The police have set an ambitious new goal to reduce the rate of re-offending among Māori by 25 percent in the next five years.
It's one of many targets set out in their new Māori strategy - Te Huringa o Te Tai - launched at Pipitea Marae in Wellington last night.
Māori make up 51 percent of the prison population, 66 percent of the number of young people arrested, and more than half of those warned or charged following police pursuits.
Police say they want to do their bit to stem those numbers.
Deputy Commissioner Wally Haumaha is calling the new strategy a watershed moment.
He said slashing the Māori re-offending rate by a quarter by 2025 was ambitious, but possible.
"If we focus on the 25 percent we will achieve right across the board. Already, we have reduced re-offending by five percent, which is a great success story," he said.
"In terms of prosecutions, we achieved a result of 34 percent, which is the biggest reduction is a long, long time."
The police want to create more partnerships with tangata whenua through Māori-led intervention schemes like iwi panels.
These allow low-level offenders to by-pass court and instead appear at marae-based hearings where kaumātua and community members work with them to fix the underlying problems, which led to the crime.
The programme is already claiming success with an 11 per cent drop last year in reoffending among Māori aged 17 to 24.
Mr Haumaha said police would roll out iwi panels in more areas, and seek alternative ways to keep Māori out of prison.
"A lot of our staff will be referring our youth offenders through to our panels and look at working with them in a totally different way.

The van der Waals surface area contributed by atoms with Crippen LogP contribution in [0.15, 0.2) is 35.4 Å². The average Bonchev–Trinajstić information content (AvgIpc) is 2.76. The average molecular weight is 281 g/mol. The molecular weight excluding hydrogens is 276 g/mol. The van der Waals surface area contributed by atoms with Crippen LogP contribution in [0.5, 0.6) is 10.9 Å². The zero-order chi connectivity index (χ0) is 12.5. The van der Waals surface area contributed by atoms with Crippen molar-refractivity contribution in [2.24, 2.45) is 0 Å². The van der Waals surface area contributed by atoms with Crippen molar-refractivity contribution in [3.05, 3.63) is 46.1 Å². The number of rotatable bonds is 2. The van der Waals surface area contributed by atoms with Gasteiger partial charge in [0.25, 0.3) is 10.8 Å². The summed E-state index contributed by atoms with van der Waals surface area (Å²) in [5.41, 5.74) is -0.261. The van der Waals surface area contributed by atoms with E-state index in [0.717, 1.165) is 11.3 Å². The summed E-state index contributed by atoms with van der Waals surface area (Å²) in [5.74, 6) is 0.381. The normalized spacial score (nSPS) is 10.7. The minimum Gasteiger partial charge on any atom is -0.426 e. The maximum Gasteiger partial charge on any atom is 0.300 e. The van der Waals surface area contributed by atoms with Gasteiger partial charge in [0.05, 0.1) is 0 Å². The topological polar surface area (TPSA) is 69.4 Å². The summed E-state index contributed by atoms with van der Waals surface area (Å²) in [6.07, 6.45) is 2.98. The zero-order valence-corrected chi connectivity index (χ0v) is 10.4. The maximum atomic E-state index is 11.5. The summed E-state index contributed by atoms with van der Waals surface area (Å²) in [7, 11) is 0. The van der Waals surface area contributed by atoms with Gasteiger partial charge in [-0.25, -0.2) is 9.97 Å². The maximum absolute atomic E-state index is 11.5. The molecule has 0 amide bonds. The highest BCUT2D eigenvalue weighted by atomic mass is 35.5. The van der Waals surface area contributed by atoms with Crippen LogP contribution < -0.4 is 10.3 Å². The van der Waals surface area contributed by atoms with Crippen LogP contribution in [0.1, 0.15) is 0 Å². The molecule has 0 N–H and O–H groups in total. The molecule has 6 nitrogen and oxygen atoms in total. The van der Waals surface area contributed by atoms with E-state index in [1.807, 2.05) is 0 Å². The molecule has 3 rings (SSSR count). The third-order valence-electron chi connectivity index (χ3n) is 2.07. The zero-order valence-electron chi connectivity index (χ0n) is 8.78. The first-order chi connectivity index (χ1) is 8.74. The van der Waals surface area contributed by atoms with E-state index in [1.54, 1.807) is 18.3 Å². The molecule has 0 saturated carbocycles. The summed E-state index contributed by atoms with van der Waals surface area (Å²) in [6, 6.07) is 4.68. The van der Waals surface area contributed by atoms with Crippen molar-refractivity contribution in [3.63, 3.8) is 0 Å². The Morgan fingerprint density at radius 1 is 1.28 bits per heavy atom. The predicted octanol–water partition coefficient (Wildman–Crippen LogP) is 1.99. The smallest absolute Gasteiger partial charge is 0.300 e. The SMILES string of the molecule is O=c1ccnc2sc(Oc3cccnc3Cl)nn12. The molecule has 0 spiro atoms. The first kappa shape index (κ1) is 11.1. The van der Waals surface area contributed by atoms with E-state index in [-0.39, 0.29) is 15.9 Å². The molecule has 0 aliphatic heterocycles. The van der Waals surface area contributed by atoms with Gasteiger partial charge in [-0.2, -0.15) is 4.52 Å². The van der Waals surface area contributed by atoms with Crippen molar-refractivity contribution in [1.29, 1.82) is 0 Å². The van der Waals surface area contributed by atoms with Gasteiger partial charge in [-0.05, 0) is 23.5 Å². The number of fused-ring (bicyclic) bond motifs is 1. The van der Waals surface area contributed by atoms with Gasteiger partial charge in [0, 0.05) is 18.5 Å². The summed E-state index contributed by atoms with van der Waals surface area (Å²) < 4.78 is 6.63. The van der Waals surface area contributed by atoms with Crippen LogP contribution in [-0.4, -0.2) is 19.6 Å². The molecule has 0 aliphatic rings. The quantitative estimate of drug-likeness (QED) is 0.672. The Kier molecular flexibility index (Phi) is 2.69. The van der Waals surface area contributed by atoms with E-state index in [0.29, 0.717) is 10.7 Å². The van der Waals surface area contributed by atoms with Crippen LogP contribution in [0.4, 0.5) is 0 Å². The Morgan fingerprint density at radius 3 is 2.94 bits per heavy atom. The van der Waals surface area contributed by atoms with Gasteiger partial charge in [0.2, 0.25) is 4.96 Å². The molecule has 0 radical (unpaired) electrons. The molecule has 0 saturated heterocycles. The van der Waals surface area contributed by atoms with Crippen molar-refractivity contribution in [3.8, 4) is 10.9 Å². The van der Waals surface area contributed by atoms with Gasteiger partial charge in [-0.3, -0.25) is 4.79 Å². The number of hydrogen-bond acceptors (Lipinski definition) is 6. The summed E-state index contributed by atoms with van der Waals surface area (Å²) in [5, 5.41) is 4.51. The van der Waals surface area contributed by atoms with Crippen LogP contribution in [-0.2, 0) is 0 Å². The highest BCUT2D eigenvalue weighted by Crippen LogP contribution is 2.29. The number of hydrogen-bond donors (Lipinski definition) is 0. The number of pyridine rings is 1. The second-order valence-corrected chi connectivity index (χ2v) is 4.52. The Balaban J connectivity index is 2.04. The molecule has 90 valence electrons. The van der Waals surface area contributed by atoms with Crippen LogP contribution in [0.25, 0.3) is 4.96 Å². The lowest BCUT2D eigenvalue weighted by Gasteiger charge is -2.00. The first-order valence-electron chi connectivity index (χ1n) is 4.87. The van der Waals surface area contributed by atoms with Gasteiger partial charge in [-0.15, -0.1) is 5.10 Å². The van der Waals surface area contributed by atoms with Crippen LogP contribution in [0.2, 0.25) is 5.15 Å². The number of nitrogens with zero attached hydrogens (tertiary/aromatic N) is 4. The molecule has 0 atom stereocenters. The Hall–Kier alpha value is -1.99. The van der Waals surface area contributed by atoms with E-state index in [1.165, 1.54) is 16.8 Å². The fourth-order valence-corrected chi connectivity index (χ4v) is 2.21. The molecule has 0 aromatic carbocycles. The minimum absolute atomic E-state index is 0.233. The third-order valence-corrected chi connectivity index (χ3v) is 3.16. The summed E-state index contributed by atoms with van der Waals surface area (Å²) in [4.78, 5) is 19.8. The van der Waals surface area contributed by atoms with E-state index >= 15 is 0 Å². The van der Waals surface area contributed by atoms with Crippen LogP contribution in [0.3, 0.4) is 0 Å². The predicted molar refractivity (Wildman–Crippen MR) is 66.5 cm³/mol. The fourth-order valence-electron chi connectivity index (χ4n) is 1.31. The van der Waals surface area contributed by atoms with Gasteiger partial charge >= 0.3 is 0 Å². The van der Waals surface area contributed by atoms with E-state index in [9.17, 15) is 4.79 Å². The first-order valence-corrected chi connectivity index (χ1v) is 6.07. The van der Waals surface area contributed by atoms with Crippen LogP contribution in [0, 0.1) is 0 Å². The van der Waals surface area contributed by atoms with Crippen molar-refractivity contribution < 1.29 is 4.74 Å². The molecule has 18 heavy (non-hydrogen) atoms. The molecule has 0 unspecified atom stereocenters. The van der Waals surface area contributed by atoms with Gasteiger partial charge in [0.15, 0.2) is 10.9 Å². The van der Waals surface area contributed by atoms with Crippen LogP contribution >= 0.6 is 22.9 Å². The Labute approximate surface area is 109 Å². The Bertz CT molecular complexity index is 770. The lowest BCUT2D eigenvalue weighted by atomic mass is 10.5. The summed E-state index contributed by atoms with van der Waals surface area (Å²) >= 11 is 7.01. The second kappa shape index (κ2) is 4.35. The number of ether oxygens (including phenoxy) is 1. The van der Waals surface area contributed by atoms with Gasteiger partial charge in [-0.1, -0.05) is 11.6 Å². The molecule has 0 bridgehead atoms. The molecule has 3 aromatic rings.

"The second part of that is how the police then deliver a service to make a difference, other than seeing arrest as our first option, looking at how we could do things differently by working with our Māori providers and looking at how we change their behaviours and turn their lives around."
Part of the strategy looks at how police can eliminate individual and systemic bias within the organisation.
Police will continue cultural training programmes to strengthen their understanding of te ao Māori, and ensure Māori staff are visible at all levels.
Commissioner acknowledges bias
Police Commissioner Mike Bush admitted bias existed in the police force.
"Our data tells us that there is a bias in policing, and we've got to remove that bias, so where we police and how we police," he said.
"We've got to accept that there is a bias in policing and only by acknowledging and removing that bias will we make a difference at that's a key difference for all of us."
He said the 2025 goal was a realistic one.
"I wish we could do this quicker but actually it's a big change in direction so it would be nice to do it a lot quicker but we're realistic about that target.
"We are five percent into that target, we're really determined to get to that 25 but it takes a lot of moving parts to come to together."
Iwi leader Rahui Papa of Waikato-Tainui was at the launch and said he was optimistic a day would come soon when Māori were no longer pulled over in a car simply because police were suspicious they had done something wrong.
"I think that day is coming, and quite soon. It's different if your brake lights don't work, but just because you're Māori sitting in a Porsche or a Maserati doesn't mean they have the right to pull you over."
Dame Iritana Tawhiwhirangi, who sits on a Māori advisory committee for the police, said reducing the rate of offending, re-offending and victimisation among Māori was not going to be achieved by police alone.
"The police are not gonna do it on their own, Māori are not going to do it on their own, the people that make up this country are the shareholders and we need to play our part what ever hat we are wearing.
"This is a major step forward for police, and they're really trying hard."
She said Māori and police had fought against each other for too long - and now it's time to work together to create a fairer justice system for everyone.
This is the second strategy police have launched to improve their relationship with Māori.
Wally Haumaha said the last one - set up in 2012 - achieved a 35 percent drop in the number of prosecutions in the youth court.